By Kevin Williams
Lima, Ohio. Pretty boring topic, right?
You know, I usually stray from such provincial topics but Lima is right on I-75, so many of you probably pass it on one of the country's busiest intersections. The city has a population of 37,000, which makes it statistically not much more than a "small town", but because it is all by itself on the plains of west-central Ohio it has to kind of fend for itself and is a scrappy little city. It's 100 miles either direction before you get to a city of any appreciable size. Because of this relative isolation, you can find almost anything you need in Lima. Almost. We bought the wedding couple a gift card to Target only to realize when we arrived that there is no Target in Lima. Oops.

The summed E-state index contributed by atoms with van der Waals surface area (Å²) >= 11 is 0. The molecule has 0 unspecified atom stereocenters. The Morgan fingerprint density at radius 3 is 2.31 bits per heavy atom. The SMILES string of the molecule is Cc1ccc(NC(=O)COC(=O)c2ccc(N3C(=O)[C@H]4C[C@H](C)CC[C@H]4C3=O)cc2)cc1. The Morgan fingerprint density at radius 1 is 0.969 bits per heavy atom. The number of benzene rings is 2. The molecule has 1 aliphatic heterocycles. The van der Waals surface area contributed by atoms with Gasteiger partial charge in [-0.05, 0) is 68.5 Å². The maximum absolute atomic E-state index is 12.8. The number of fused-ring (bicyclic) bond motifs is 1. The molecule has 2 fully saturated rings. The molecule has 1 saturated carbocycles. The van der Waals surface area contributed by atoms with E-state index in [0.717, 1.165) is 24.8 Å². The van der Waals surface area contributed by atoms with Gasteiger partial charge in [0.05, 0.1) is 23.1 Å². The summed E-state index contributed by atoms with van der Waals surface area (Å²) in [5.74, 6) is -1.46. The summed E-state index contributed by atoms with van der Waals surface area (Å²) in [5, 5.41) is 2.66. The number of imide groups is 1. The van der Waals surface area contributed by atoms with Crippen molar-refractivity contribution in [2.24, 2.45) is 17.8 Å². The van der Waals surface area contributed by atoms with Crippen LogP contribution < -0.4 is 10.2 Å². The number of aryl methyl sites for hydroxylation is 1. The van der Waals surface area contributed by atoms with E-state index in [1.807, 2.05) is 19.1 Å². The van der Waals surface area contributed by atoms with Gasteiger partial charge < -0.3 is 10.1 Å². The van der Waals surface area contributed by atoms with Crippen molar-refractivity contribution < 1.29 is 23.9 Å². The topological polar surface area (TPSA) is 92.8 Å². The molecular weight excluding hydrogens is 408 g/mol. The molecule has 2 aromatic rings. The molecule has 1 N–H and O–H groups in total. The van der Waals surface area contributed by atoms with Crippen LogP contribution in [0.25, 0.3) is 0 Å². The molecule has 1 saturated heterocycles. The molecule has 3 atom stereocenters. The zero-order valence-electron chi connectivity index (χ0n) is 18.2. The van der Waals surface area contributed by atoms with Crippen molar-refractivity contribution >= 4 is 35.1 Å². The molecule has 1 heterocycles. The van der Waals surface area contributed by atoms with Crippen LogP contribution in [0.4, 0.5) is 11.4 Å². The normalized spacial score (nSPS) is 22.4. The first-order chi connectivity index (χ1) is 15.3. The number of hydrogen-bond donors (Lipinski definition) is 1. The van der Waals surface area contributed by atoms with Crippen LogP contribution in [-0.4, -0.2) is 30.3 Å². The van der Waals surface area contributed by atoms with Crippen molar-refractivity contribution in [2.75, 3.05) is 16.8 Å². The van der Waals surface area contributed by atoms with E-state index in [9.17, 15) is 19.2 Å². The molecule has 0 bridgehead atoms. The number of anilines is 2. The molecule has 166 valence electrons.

The fictional high school drama, Glee, was set there, which is laughable. Not a slam on Lima, but you simply wouldn't find a high school that progressive in Lima. Or anywhere else within 500 miles.
Lima has a rough edge to it with a hard urban core that dissipates quickly into neighborhoods and then farmland. There was a tank company that operated on the edge of town for generations, churning out military hardware.
Lima does have its own TV station, I was on it years ago to talk about an Amish cookbook and there is an amazing chain of local diners called Kewpee Burgers (that is probably why I rolled my eyes at Glee's fictional account of Lima, had they really wanted to nail it, they could have included Kewpee or other real places, instead they made up fictional places in Lima to go with their fictional school).
And then there is the Lima News, what was once a powerfully large newspaper megaphone echoing through a dozen counties in the area has shrunk and shriveled down to a shell of its former self that mainly clings to the city now. But that is the case with so many newspapers today.